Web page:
MIT's Food Printer: The Greenest Way To Cook?


Images from MIT Fluid Interface Group

Everyone is talking about local food, farmers markets and like, cooking? Who has time for that? And really, is Michael Pollan serious with his Rule #2- "Don't eat anything your great-grandmother wouldn't recognize as food." Why bother even having an MIT if you are going to think that way?

Make shows us how Marcelo Coelho and Amit Zoran of the Fluid Interfaces Group at MIT propose a much greener, more efficient, waste-free process: Print out your dinner.

Cornucopia is a concept design for a personal food factory that brings the versatility of the digital world to the realm of cooking. In essence, it is a three dimensional printer for food, which works by storing, precisely mixing, depositing and cooking layers of ingredients.


Cornucopia's cooking process starts with an array of food canisters, which refrigerate and store a user's favorite ingredients. These are piped into a mixer and extruder head that can accurately deposit elaborate combinations of food. While the deposition takes place, the food is heated or cooled by Cornucopia's chamber or the heating and cooling tubes located on the printing head.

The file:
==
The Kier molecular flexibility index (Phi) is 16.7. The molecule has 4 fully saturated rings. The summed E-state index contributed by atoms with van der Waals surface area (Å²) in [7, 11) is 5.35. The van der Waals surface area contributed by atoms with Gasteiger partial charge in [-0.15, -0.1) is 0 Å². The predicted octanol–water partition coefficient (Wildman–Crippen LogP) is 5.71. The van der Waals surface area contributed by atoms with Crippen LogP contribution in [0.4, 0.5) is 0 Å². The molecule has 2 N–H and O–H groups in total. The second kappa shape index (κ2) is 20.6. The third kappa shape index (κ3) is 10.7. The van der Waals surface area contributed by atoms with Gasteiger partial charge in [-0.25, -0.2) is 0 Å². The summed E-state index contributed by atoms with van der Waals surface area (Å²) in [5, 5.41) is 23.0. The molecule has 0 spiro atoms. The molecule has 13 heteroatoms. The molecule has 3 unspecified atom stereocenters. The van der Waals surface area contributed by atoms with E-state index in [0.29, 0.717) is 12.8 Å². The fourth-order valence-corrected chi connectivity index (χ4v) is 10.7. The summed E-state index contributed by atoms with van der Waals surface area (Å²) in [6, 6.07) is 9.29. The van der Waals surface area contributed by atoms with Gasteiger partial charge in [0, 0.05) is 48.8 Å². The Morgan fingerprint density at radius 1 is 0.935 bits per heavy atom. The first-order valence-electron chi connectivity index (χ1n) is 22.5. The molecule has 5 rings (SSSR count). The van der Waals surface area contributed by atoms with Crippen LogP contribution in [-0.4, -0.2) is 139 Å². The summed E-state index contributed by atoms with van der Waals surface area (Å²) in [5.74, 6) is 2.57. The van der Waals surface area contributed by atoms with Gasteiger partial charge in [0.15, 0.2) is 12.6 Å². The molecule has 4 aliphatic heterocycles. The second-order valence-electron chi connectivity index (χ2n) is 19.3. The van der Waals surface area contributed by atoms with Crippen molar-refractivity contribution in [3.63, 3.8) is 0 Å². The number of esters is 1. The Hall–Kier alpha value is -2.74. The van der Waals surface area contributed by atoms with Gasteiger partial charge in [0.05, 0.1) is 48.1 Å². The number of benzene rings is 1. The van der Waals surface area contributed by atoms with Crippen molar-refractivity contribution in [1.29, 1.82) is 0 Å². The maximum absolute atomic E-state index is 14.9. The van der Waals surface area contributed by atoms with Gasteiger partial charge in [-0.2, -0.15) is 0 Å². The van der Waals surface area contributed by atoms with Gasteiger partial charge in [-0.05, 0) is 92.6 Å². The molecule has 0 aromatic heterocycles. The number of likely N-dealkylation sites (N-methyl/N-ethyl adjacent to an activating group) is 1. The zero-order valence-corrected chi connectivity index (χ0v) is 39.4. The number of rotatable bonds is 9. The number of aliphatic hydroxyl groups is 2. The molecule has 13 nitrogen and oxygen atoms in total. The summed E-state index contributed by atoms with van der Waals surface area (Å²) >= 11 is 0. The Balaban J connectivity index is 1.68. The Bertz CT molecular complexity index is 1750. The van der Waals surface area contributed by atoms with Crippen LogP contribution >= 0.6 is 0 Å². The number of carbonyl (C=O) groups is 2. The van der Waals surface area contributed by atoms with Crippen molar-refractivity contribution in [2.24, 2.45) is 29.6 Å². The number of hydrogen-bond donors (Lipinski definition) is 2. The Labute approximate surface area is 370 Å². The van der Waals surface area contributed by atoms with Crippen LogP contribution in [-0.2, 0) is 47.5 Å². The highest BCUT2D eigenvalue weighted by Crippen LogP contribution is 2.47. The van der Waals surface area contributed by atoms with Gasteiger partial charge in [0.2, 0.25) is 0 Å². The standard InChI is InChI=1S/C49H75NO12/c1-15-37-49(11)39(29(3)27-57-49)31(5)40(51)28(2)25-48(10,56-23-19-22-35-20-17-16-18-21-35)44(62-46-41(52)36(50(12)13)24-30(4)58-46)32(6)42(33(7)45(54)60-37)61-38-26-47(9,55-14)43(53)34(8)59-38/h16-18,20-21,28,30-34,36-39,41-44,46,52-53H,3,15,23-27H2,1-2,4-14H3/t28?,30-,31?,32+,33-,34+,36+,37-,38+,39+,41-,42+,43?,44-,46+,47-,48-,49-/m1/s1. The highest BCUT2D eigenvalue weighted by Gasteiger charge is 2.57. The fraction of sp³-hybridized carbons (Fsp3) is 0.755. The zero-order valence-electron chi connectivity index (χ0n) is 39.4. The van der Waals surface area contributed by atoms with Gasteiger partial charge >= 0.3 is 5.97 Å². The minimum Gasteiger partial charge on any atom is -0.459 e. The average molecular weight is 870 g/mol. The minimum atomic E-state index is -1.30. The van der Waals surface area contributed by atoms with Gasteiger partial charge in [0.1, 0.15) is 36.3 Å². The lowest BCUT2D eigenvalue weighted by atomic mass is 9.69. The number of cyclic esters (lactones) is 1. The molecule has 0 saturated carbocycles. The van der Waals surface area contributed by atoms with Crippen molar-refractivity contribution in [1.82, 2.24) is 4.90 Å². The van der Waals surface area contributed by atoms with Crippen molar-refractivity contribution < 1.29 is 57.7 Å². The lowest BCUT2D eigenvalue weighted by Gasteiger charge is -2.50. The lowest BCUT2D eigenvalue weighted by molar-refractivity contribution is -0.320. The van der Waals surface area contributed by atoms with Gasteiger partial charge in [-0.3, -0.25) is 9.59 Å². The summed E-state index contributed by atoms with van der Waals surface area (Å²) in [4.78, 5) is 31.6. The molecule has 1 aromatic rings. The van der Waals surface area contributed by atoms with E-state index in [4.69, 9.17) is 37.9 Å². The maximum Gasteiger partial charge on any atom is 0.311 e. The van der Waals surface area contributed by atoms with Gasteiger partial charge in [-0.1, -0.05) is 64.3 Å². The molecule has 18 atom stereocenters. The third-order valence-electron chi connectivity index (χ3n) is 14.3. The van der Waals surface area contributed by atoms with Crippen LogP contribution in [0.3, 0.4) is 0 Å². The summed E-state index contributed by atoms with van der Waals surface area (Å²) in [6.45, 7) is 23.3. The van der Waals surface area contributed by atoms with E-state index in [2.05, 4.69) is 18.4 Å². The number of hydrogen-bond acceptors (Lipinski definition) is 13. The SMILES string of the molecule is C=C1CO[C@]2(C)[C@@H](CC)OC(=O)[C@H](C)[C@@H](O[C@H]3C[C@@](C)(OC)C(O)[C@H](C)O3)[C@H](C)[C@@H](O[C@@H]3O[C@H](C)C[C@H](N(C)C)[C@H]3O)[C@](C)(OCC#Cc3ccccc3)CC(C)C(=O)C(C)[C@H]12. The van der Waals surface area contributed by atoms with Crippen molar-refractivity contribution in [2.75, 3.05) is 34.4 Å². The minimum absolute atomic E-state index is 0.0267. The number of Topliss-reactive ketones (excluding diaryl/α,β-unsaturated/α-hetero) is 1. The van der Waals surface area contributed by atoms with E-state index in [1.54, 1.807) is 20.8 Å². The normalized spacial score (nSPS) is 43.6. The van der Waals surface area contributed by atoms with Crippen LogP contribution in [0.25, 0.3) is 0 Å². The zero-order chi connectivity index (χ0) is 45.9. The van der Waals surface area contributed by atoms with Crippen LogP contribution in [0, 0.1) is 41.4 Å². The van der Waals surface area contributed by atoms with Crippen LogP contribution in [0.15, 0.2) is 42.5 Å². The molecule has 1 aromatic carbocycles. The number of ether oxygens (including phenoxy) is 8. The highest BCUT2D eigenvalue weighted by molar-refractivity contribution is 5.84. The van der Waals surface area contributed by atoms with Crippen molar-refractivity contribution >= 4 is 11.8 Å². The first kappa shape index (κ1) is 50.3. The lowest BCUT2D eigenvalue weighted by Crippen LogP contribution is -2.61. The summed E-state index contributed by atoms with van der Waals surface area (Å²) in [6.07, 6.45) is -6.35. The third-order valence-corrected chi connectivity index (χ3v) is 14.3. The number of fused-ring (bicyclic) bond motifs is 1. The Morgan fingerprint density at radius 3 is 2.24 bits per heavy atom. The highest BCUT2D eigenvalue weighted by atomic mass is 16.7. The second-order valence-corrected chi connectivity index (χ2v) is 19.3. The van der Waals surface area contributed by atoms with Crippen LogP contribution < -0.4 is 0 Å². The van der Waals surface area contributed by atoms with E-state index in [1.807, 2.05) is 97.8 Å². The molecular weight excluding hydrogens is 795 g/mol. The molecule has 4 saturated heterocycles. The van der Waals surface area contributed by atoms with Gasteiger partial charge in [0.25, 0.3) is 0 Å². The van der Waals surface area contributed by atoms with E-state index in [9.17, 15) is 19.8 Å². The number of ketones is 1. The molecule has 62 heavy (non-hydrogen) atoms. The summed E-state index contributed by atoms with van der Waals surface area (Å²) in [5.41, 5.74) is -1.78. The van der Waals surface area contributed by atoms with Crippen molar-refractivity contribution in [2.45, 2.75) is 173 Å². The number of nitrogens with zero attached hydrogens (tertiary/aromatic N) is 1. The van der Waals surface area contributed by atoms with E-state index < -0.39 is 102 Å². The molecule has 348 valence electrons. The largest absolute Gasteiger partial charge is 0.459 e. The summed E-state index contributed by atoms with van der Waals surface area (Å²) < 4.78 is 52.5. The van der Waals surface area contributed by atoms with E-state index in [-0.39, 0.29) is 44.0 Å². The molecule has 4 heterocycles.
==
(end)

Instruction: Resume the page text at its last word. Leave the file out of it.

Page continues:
Just imagine the impact this would have. Real food rots. It has peels. Half of it is wasted. The whole infrastructure of food stores with their refrigerated cases becomes unnecessary. And imagine, no more pesky farmers markets occupying valuable parking lots. This is truly green.

More at MIT's Fluid Interfaces Group

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